By Will Wooton
In the last year I’ve seen more and more kids with medical marijuana cards. I asked each of them how they got it and I could not believe what I was told. Again and again I would hear how simple the process was to get a card and what the kids are doing with it.
I had to see myself what was true and what was just an exaggeration. So we at Pacific Treatment Services sent out one of our counselors to see if he could get a medical marijuana card. What documents would he need? How many medical exams would he go through? What real assessment were done? I was shocked to see how little it took.
Grant Glidewell has worked with me for over 10 years. He has a perfect reputation in San Diego and has helped hundreds of teens recover from substance abuse. Grant’s goal was to go and see two physicians and how hard the process was to get his medical card — with only his California driver’s license.
Arriving at the first doctor’s office, he completed a one-page questionnaire with a series of medical conditions in a checklist form. These ranged from pain, sleep issues, depression, anxiety, lack of appetite, and so on. Grant chose sleep issues as don’t we all, from time to time, have issues sleeping? The doctor took one look at his checklist form and said he was an ideal candidate for medical marijuana. No questions about past history or health. No asking had he tried exercise or maybe less caffeine in a day. Basically nothing asked — just statements about how much better his life would be if he used marijuana; in fact the doctor used it himself to sleep. After 10 minutes, Grant has his first card and was off to the next doctor’s office.
The second doctor’s office was no better. Grant was greeted when he arrived by a young man selling marijuana in the front office (in addition to pipes and bongs) and walked him to a back office. There was a computer set up and online, via Skype, was a doctor. He never indicated where he was but clearly he was not in the office building. Again, the doctor did not ask questions that you would expect from a physician being seen for medical recommendations. Grant walked out with his second medical marijuana card in less than 10 minutes.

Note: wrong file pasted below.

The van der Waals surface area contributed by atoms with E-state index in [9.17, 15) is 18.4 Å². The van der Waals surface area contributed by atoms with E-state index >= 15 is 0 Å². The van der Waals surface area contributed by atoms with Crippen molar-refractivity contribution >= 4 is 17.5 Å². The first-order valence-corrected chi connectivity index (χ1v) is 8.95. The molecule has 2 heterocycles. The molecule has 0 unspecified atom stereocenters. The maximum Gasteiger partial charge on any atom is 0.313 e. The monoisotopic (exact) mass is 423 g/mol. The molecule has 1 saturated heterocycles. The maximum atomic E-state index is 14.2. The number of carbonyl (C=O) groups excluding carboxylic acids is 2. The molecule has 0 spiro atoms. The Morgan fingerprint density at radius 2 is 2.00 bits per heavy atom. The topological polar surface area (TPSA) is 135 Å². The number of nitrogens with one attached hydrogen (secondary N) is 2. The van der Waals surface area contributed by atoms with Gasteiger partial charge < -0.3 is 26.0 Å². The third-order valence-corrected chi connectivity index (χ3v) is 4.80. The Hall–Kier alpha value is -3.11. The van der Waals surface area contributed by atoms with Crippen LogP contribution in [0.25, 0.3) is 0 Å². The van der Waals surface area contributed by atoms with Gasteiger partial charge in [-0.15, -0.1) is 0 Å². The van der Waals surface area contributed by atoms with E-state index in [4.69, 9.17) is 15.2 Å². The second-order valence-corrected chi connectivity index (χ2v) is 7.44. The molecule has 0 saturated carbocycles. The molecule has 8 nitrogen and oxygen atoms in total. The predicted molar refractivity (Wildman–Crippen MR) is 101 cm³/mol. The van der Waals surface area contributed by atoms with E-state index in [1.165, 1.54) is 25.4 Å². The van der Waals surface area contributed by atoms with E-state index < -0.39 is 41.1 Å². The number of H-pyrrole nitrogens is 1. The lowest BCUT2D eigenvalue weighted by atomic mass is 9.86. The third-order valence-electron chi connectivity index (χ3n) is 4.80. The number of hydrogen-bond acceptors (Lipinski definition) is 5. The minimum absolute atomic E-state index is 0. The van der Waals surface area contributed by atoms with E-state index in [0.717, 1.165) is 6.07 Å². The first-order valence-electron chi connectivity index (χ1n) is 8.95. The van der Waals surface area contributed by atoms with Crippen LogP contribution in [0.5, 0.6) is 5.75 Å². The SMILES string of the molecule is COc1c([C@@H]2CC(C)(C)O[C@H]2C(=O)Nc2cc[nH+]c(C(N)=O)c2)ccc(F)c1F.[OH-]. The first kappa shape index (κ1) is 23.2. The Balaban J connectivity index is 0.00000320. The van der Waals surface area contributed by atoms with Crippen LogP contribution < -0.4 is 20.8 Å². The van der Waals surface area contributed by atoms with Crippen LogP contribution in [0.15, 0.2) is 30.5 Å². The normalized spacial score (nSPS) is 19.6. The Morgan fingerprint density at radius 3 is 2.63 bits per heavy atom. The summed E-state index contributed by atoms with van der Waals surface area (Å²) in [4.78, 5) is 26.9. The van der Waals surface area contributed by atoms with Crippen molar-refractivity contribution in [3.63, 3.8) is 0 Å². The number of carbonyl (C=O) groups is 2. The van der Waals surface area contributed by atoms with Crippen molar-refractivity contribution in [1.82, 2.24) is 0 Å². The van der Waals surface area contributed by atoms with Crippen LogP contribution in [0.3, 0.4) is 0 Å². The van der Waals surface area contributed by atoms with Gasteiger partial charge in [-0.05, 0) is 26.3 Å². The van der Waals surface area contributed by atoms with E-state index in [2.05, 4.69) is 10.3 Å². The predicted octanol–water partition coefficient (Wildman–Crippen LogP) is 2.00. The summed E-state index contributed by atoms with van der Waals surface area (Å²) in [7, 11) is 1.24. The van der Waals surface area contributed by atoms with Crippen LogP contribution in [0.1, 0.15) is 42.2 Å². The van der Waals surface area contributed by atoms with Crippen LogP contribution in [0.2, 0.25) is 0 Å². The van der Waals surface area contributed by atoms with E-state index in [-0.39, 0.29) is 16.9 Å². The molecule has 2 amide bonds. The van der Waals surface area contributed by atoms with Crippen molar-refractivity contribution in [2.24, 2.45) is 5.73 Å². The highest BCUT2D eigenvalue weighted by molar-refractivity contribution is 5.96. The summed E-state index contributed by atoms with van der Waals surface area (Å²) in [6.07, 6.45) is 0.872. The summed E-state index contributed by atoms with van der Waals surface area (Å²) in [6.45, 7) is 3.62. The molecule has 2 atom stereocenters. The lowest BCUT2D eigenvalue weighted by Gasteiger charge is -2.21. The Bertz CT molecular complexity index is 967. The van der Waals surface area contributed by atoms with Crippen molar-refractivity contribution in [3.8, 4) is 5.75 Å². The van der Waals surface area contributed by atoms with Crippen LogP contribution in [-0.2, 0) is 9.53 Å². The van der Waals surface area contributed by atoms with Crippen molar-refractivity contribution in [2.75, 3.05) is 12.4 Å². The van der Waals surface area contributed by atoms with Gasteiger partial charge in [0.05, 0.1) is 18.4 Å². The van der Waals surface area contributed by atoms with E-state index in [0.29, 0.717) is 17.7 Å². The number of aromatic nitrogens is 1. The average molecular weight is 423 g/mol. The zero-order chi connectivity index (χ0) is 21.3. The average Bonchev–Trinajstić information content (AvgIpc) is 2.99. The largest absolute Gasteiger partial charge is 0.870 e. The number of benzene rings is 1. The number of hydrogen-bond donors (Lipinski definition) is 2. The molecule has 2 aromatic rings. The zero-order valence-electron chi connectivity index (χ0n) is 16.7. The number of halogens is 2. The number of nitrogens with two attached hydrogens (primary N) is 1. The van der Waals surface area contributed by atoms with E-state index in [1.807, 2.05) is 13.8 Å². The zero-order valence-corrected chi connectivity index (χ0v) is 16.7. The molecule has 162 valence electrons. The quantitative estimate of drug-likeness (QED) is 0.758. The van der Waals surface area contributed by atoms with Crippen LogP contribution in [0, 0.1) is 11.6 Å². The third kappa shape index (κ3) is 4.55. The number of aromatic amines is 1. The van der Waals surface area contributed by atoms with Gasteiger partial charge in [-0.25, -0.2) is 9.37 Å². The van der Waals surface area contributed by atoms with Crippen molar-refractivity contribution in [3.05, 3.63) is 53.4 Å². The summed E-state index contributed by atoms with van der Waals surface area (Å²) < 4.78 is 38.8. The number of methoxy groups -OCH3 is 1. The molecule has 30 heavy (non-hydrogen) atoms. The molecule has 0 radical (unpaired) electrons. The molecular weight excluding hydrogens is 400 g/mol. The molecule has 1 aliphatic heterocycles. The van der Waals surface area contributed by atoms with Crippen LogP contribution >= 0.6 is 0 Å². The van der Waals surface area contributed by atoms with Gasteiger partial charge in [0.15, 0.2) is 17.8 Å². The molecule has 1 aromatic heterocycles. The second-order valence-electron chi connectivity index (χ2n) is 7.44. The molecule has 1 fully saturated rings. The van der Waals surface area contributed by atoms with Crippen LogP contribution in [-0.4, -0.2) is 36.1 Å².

At each location, along with his medical card, Grant was given a sheet of papers explaining medical marijuana and the laws. Both papers had different information as to the amount he could legally possess and how much he could legally grow at home. Both papers stated that if he had up to eight ounces of marijuana for personal use, he was within California law.
These types of pathetic medical practices are directly affecting kids. I have worked and talked with teens who, once they have their medical card, use it as a way to deal to high schools. Older teens are literally taking orders throughout the morning. Delivery services for marijuana (brought to your location) is the new rage — simply order online or via a phone call. Give them your card number and within 30 minutes someone will deliver. Teens are driving off campus with the daily orders, meeting these delivery vehicles in parking lots or fast food restaurants, and picking up what the younger kids ordered that morning.
I don’t care if you are for or against medical marijuana — this is a flawed system. Any other medication must be handled with regulations so why have we looked the other way with marijuana? This type of loophole only hurts the population who may truly need it for medical purposes. The good doctors who follow ethical codes are sadly lumped in with this type of bad medicine. Delivery services need to end or to be treated like pharmacy deliveries.
If this activity was being done with any other prescriptions, the FBI and DEA would be all over it. Yet, because of dirty doctors and little to no regulations, kids have yet again found a way to take advantage and introduce it into schools.
Wooton is director of Pacific Treatment Services and co-author of “Bring Your Teen Back From The Brink.” PTS is a substance abuse company working with teens and young adults. Website: www.PacificTreatmentServices.com. Reader comments, through letters to the editor or online at pomeradonews.com, are encouraged.